There were 21 (41%) of the 51 patients in our study with areas of low to moderate contrast enhancement. These enhancing lesions were relatively small in volume and resided mainly within the metabolically abnormal regions. This is consistent with the findings of Pirzkall et al. [19], in which the enhancing lesion had the highest median nCho and the lowest median nNAA. This was not the case for grade 4 lesions, where the highest Cho levels were observed in the nonenhancing portion of the tumor [44]. This may be due to there being more necrosis in the contrast enhancement for grade 4 tumors, which would reduce overall tumor cellularity. The fact that the median nADC was significantly higher and the median nFA was significantly lower in the enhancement of grade 3 gliomas compared with NAWM may suggest that there was breakdown of the normal tissue architecture in these regions that allowed for more rapid diffusion. The high median LL/nNAA and low median nCr levels suggest that there was a tendency toward the enhancing regions being hypoxic, which may also be a factor in inducing the breakdown of the blood-brain barrier. Overall, these results suggest that, when present, the regions of enhancement are the most malignant portion of untreated grade 3 glioma and provide an appropriate target for directing biopsy or surgical sampling for diagnostic purposes.
The other anatomic region studied was the portion of the T2 hyperintensity that was nonenhancing. For 30 (59%) of 51 patients, this comprised the entire lesion. There were highly variable median levels of Cho in these regions, with 16 being lower and 35 being higher than the levels in NAWM. Although there were variations in median levels of NAA, these were all lower than the corresponding values in NAWM. Differences in the normalized metabolite levels reflect the heterogeneity in lesion characteristics between patients and underline the motivation for using the CNI index, which defines whether a spectrum is abnormal by combining the values of nCho and nNAA. The fact that the LL/nNAA was higher in both the nonenhancing and enhancing regions than the value in NAWM is consistent with the presence of regions with hypoxia. The relatively large increase in median nADC and decrease in median nFA in the nonenhancing regions may be attributed to a combination of demyelination, inflammation, edema, and tumor infiltration.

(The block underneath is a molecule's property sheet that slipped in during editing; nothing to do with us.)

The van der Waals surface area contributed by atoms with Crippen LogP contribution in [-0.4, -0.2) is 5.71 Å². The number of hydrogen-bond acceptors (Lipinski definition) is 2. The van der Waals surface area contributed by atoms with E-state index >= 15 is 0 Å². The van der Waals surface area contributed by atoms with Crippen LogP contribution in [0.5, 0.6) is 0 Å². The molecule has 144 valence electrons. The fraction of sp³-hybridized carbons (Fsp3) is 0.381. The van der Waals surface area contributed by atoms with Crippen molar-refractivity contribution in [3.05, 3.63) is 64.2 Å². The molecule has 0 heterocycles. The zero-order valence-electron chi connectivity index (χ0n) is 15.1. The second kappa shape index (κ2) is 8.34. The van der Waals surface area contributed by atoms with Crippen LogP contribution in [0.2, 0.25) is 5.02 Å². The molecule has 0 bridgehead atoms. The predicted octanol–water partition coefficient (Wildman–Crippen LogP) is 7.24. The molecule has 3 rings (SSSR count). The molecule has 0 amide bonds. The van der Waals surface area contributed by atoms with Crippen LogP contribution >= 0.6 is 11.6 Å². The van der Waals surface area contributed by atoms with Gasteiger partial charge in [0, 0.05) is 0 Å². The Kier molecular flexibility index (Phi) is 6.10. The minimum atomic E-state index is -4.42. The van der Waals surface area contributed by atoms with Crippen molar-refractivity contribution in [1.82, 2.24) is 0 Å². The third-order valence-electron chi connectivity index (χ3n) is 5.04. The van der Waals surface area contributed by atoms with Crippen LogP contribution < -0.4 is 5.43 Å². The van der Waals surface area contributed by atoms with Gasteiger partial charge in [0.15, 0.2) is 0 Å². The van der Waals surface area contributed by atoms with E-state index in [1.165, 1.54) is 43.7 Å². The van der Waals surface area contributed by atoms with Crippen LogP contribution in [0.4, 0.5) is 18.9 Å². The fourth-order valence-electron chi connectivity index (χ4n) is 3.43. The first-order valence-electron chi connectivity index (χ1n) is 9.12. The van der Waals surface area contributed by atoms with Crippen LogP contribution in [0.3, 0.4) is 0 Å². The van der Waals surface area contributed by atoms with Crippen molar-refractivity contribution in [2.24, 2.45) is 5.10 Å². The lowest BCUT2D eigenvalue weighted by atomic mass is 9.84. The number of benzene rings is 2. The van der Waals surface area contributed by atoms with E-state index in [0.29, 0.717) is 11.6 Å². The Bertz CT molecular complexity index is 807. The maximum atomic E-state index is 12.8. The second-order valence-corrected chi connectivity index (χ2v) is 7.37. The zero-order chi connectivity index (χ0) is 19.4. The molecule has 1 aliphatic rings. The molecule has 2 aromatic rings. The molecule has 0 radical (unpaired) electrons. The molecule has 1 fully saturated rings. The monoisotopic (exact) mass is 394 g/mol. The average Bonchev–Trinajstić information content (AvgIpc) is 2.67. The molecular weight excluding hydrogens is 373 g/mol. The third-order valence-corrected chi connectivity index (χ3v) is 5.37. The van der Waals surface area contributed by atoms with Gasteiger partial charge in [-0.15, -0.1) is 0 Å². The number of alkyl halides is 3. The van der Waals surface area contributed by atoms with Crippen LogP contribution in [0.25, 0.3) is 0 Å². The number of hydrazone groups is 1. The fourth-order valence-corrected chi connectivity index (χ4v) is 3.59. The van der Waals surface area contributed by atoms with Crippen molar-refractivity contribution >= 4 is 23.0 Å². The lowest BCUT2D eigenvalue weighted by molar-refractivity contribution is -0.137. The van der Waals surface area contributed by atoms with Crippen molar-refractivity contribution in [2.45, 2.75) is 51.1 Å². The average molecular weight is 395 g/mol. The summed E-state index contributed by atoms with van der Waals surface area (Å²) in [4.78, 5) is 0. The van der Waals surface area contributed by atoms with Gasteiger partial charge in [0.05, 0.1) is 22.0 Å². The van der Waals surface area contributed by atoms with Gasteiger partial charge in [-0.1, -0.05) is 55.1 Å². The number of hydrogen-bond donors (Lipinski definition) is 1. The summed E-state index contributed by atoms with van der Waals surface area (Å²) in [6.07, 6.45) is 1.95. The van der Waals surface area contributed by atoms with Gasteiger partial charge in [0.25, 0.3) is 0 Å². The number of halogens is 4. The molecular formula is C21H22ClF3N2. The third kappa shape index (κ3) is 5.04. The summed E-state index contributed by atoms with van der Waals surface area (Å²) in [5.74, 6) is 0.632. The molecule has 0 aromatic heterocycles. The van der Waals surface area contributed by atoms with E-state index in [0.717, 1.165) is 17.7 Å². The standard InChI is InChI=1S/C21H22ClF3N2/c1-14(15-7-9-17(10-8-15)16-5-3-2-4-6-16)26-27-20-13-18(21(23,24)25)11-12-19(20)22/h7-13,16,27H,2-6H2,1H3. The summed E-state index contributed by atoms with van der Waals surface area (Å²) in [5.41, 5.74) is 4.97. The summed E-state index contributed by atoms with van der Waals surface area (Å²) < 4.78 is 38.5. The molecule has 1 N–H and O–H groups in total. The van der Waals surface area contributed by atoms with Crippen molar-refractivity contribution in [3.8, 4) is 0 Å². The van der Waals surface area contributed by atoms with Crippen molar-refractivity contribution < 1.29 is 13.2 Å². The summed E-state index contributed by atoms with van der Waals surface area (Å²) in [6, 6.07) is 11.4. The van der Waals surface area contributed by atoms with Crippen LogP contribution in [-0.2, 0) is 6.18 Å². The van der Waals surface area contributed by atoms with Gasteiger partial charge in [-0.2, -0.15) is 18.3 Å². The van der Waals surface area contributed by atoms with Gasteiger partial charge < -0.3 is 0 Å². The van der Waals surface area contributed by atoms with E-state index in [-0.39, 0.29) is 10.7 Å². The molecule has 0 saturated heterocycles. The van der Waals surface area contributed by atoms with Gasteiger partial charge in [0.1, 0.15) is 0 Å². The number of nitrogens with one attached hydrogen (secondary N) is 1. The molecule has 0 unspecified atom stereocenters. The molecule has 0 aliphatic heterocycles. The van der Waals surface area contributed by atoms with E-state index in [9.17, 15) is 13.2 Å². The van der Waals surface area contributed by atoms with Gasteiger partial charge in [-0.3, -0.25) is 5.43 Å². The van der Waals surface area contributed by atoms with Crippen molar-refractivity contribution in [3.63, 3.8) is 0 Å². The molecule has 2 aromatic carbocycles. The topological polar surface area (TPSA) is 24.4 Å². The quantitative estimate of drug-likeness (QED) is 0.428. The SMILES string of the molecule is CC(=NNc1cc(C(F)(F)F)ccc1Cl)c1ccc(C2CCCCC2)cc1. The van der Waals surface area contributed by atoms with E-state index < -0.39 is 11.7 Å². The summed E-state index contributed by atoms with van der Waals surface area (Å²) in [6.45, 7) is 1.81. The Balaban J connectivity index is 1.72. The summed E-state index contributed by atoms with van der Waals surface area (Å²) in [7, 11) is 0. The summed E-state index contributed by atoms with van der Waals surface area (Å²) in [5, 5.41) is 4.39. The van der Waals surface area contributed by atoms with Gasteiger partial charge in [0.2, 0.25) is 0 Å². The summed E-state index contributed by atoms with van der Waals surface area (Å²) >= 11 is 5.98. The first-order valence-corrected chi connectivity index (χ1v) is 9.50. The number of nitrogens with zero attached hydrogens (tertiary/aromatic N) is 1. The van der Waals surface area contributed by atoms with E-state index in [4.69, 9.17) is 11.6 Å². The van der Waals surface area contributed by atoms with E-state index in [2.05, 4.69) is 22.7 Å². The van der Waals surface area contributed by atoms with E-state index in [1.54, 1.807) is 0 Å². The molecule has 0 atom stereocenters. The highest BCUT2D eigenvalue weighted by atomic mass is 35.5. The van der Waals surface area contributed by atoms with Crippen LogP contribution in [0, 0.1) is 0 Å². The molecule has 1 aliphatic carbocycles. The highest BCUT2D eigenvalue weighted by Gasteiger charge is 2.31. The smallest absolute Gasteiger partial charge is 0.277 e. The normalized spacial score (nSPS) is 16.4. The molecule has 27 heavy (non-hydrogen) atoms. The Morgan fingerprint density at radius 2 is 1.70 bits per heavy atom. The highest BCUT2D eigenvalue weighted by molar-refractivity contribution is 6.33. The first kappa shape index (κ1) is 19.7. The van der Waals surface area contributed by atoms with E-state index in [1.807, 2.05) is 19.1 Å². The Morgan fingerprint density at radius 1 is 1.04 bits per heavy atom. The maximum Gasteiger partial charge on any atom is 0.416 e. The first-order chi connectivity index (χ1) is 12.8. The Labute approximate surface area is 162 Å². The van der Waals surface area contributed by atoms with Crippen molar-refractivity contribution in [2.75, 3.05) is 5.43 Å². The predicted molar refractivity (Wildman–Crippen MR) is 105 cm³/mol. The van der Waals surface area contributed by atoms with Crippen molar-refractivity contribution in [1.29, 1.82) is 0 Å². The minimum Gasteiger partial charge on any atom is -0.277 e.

If variations in levels of CNI are used to define regions of abnormality, it is possible to obtain further insight into the relationships between metabolite and diffusion parameters. The three regions considered in this study represented areas that were mildly abnormal (CNI2–3), moderately abnormal (CNI3–4), and very abnormal (CNI > 4). In the mildly abnormal region, the Cho was higher than normal, the Cr was slightly reduced, the NAA was almost half of the normal value, and the LL/nNAA was significantly increased over normal. The reduction in nNAA was inversely correlated with nADC, which was increased to 1.47 and the nFA was decreased to 0.54. This suggests that the region included some tumor infiltration but that the changes in MR parameters were dominated by reduction in neuronal function and disruption of tissue architecture. In the moderately abnormal region, the Cho was significantly higher than normal but the Cr was similar to the values in the mildly abnormal region. The NAA was further reduced, the LL/nNAA further increased, the nADC further increased and the nFA further decreased. This is consistent with the presence of a larger number of tumor cells, together with a continued and more extensive disruption of normal tissue.
In the highly abnormal region, there were further significant increases in the median values of nCho, nCr, LL/nNAA, and nADC and a continued decrease in the median values of nFA and nNAA relative to the moderately abnormal region. This suggests that the highly abnormal region included a relatively large number of tumor cells with a higher likelihood of there being areas with reduced oxygenation. Taking into consideration the variations in metabolite and diffusion parameters, it seems that, for patients with grade 3 glioma, the area of the tumor likely to be the most malignant is at the location of the maximum CNI, irrespective of whether the lesion is enhancing or not. This is consistent with a recent study in non-enhancing grade 2 and grade 3 gliomas, which investigated correlations between spectroscopic parameters and histologic measures, and reported that both the ratio of Cho/NAA and the CNI correlated with MIB-1 proliferative index, cell density, and the ratio of proliferation to cell death [50].